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The Regal Saga of Tennis PDF  | Print |  E-mail
There is really no way to know the exact date of when the game of tennis began. In fact, there are a lot of different versions of the history of tennis. One of them dates back to the time of kings and pharaohs of ancient Egypt, Greece, and Rome who were said to have played different forms of this game.  Although drawings and descriptions of "tennis-like" games have not been discovered, Arabic words dating back from ancient Egyptians are used as evidence. The theory says that the name tennis is derived from the Egyptian town of Tinnis which is on the banks of the Nile River, and the word racquet evolved from the word rahat, which means palm of hand.

Other than this theory of the words Tinnis and rahat from ancient Egyptians, confirmation for any form of tennis prior to those years is absent. In the history of tennis accounts, most historians attribute the first origin of the game to 11th and 12th century French monks, who started playing crude handball against their monastery walls or over a rope that had been strung across a courtyard. It was then known as jeu de paume, which means game of the hand because it was a court game where the ball was struck by the hand. Other historians claim that the name tennis came from the French tenez which meant, roughly translated, "take this" as one player would serve to the other.  

As the game became more popular, playing areas were modified from courtyards to indoor courts, where the ball was still played off walls. However, since bare hands were found to be too painful, players began using either a glove with webbing between fingers or a solid paddle, which was followed by using webbing attached to a handle, fundamentally a racquet. The ball was a clump of hair, wool, or cork wrapped in string and cloth or leather. Later on, it was hand stitched in felt that looked something like the modern baseball.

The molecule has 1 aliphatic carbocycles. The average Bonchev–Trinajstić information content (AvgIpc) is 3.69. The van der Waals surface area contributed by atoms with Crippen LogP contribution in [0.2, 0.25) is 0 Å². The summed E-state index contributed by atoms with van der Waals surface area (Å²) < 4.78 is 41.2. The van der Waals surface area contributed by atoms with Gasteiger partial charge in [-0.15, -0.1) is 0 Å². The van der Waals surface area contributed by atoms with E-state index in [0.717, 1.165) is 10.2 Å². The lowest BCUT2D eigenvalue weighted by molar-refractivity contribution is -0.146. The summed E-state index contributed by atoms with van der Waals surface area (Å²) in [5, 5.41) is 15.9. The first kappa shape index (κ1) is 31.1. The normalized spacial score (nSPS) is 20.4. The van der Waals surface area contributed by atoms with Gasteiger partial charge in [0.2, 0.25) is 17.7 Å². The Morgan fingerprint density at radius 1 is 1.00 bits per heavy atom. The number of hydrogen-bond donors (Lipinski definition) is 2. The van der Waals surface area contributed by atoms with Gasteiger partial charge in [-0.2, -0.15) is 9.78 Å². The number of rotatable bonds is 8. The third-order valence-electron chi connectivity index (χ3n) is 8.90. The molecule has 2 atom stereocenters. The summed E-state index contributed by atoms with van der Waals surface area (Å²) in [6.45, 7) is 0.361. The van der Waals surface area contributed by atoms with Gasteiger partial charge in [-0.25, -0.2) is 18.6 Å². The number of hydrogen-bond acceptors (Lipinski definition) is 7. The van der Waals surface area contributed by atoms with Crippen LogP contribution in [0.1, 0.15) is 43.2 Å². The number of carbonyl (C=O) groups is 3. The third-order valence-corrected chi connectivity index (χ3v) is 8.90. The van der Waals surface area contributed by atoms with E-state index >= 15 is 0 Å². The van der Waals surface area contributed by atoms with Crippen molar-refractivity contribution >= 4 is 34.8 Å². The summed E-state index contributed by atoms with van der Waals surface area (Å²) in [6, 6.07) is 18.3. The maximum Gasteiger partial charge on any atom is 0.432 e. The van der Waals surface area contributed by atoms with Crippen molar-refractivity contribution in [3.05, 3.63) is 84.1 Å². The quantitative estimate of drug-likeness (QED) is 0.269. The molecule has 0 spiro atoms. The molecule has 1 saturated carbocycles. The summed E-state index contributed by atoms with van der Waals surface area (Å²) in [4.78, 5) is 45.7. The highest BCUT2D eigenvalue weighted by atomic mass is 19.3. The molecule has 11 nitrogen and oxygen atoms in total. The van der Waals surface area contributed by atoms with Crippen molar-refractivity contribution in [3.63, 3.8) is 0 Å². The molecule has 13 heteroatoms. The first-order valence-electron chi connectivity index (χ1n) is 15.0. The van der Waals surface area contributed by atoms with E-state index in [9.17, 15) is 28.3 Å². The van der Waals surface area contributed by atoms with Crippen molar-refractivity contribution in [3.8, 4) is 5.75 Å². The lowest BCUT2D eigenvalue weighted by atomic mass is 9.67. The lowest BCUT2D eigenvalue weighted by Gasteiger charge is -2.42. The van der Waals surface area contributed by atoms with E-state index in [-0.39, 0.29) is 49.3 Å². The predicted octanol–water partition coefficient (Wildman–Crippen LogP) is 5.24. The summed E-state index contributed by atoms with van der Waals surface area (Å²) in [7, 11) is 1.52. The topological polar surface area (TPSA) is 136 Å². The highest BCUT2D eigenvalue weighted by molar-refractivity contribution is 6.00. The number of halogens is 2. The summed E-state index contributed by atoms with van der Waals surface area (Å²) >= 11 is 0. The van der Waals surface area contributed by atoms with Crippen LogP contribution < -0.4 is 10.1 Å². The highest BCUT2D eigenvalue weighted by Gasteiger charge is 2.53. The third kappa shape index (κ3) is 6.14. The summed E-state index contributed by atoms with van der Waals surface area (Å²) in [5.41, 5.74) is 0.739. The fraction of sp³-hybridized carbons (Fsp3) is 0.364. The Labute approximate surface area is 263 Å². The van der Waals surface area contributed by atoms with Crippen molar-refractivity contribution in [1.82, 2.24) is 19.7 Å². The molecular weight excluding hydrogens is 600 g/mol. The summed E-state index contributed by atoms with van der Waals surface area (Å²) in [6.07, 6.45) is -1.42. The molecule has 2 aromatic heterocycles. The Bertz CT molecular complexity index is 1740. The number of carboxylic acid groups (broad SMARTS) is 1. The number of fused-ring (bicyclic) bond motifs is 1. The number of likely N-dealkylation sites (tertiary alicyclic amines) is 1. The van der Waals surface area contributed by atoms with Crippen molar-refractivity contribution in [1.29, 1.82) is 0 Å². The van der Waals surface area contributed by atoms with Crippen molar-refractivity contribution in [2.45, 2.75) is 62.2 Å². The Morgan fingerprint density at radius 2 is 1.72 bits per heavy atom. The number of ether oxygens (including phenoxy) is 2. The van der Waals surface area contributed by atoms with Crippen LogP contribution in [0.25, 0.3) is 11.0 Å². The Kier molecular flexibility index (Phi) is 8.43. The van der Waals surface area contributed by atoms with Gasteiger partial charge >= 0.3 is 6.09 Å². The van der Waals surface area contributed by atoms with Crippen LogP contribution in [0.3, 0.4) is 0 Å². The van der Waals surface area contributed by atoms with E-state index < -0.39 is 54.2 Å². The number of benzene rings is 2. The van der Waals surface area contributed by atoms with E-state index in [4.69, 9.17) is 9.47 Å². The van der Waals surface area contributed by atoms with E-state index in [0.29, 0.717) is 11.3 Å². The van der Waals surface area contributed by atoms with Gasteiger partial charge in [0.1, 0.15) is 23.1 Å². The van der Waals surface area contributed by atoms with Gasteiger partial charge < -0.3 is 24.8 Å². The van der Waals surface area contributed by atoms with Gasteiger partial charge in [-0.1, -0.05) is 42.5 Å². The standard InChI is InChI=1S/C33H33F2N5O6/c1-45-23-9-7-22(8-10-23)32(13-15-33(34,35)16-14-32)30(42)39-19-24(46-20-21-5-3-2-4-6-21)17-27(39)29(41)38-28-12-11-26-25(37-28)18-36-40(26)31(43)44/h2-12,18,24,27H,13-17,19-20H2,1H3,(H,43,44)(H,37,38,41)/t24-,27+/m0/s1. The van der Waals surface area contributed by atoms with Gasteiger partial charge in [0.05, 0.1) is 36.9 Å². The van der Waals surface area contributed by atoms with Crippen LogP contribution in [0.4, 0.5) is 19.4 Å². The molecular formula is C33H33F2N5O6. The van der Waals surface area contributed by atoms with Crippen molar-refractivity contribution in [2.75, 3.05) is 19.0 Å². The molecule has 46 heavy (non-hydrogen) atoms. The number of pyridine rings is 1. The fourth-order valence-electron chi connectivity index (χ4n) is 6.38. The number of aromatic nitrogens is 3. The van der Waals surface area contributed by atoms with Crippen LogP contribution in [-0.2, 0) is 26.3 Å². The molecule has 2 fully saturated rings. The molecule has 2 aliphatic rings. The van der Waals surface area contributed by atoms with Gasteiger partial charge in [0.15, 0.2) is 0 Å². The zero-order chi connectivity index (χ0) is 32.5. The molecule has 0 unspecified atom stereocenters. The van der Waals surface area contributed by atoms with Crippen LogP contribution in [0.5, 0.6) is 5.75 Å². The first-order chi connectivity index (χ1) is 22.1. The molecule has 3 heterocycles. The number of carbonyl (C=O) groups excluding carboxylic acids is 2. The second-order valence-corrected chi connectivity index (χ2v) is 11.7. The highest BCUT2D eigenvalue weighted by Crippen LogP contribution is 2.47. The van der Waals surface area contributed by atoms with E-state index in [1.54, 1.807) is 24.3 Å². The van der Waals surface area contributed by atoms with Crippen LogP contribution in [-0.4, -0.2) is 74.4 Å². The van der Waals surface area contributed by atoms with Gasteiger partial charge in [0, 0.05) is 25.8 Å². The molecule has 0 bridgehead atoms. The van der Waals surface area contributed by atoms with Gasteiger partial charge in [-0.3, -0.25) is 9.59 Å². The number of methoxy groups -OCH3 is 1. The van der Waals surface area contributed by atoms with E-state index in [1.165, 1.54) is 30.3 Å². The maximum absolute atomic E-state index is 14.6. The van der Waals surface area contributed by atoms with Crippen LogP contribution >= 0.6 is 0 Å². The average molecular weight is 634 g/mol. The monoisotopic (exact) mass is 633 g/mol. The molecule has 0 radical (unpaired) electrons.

The sport of tennis was passed on from the French monks to the nobility who learned the game from them and tennis soon gained popularity.  It's been stated that as many as 1800 courts were built for this game in France throughout the 13th century. The game became such a popular distraction that both the pope and Louis IV attempted to ban it but failed.  It soon spread to England where both Henry VII and Henry VIII were devoted players who encouraged it by constructing more courts.

The history of tennis states that the game's popularity decreased during the 1700s, but in the 1850s when vulcanization of rubber was introduced by Charles Goodyear, players started experimenting, using bouncy rubber balls outdoors on grass courts. Because playing tennis outdoors was very different from playing it indoors where it was only played off a wall, several new sets of rules were put together.

Some people would credit the history of tennis to Major Walter Clopton Wingfield, a British army officer who developed the game in 1873.  Wingfield in search for a game more dynamic than croquet, which was very popular at that time, thought of an activity that was a mixture of badminton and "court tennis." In 1874 in London, he patented the equipment and rules for the game closely related to our modern day tennis.

Today, tennis has become a very popular sport and has produced many great athletes who have become legends of the sport, including Andre Agassi, Pete Sampras, Rod Laver, Andy Roddick, Jimmy Connors and John McEnroe among men, and Steffi Graf, Martina Navratilova, Chris Evert, Serena and Venus Williams, and Martina Hingis among women. Wherever or however the history of tennis is told, one fact remains to be true # that the history of tennis has led it to become one of the world's most popular sports.
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